Honors Theses


Vascular Function and Sugar Sweetened Beverage Consumption in Hispanic and Non-Hispanic Males


Anne R. Crecelius


Health and Sport Science

Publication Date


Document Type

Honors Thesis


Sugar sweetened beverages (SSBs) account for a significant portion of daily caloric intake for many individuals, especially Hispanic males. Hispanic males also have one of the highest rates of obesity in the United States. Both factors, individually or combined, put Hispanic males at an increased risk of cardiovascular disease. The purpose of this study was to assess the differences between vascular function in the Hispanic male population and the non-Hispanic male population, as well as the cause for any differences. The diets of all the participants (11 Hispanic males and 11 non-Hispanic males from the Midwest) were evaluated specifically to identify SSB intake. Vascular function was determined by post-occlusion reactive hyperemia (RH) using venous occlusion plethysmography (VOP). Additionally, dietary, physical activity, and medical questionnaires were administered for each participant to identify other factors that could influence vascular function. No significant differences were found in peak forearm blood flow (FBF) between the age-matched pairs of Hispanic and non-Hispanic males (36.9 ± 8.5 vs 36.4 ± 12.2, respectively; p=0.9235). Peak forearm vascular conductance, which takes into account any potential differences in perfusion pressure, were also not different between Hispanic and non- Hispanics (34.7 ± 7.6 vs 34.9 ± 11.4 ; p=0.9571). The dietary and physical activity habits of these two groups did not differ significantly, and overall anthropometrics and medical histories were also similar between groups. Thus, we conclude that in this population, ethnicity alone has limited impact on vascular function, dietary, and physical activity behaviors. Rather, additional environmental and lifestyle factors play a more significant role in the determination of vascular function and ultimate cardiovascular disease risk than one’s ethnicity.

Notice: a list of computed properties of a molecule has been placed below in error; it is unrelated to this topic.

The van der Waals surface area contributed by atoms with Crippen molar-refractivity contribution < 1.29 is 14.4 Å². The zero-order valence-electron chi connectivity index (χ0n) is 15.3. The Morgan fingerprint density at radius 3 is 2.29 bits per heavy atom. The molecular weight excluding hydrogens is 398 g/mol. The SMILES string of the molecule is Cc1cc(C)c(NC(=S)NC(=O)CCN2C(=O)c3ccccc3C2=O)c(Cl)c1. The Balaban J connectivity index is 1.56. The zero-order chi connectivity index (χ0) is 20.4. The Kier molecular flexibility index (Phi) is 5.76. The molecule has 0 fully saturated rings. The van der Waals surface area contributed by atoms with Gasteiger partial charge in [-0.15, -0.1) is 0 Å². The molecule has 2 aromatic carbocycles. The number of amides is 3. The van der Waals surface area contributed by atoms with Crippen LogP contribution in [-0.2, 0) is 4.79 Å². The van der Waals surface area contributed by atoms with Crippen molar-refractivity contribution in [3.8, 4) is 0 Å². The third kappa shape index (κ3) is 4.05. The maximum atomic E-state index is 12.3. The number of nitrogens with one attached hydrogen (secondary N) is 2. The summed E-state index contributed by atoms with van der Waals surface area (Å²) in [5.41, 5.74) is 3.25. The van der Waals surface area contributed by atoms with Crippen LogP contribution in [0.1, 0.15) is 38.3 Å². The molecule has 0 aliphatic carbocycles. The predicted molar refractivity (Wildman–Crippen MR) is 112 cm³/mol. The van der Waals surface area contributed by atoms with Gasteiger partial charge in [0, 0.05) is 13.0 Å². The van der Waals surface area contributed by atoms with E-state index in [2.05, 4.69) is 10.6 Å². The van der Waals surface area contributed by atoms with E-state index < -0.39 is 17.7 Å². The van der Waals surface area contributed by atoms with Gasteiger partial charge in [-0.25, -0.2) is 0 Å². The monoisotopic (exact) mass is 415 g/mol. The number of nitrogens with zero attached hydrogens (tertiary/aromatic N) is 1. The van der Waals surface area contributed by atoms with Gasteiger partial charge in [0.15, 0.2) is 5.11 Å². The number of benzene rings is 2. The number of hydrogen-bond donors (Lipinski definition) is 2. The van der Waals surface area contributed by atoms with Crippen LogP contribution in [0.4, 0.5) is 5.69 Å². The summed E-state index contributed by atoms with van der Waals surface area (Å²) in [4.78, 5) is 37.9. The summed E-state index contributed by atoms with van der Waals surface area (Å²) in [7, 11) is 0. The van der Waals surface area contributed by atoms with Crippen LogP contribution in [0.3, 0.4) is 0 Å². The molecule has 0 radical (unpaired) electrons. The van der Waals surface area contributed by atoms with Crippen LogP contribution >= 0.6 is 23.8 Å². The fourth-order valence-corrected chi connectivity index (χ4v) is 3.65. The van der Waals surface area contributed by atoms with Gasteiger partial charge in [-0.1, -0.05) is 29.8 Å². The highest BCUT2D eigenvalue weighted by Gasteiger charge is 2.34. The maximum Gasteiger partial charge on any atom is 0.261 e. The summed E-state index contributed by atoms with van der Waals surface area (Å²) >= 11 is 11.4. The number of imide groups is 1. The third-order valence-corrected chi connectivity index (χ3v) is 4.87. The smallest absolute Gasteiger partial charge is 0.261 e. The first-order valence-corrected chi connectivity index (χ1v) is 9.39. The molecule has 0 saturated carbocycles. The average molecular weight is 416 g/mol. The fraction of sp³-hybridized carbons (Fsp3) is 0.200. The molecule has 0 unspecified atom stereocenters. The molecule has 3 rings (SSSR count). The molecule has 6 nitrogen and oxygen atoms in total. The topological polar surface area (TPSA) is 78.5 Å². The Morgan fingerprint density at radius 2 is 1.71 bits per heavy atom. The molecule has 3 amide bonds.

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Undergraduate research


Medicine and Health Sciences | Sports Sciences

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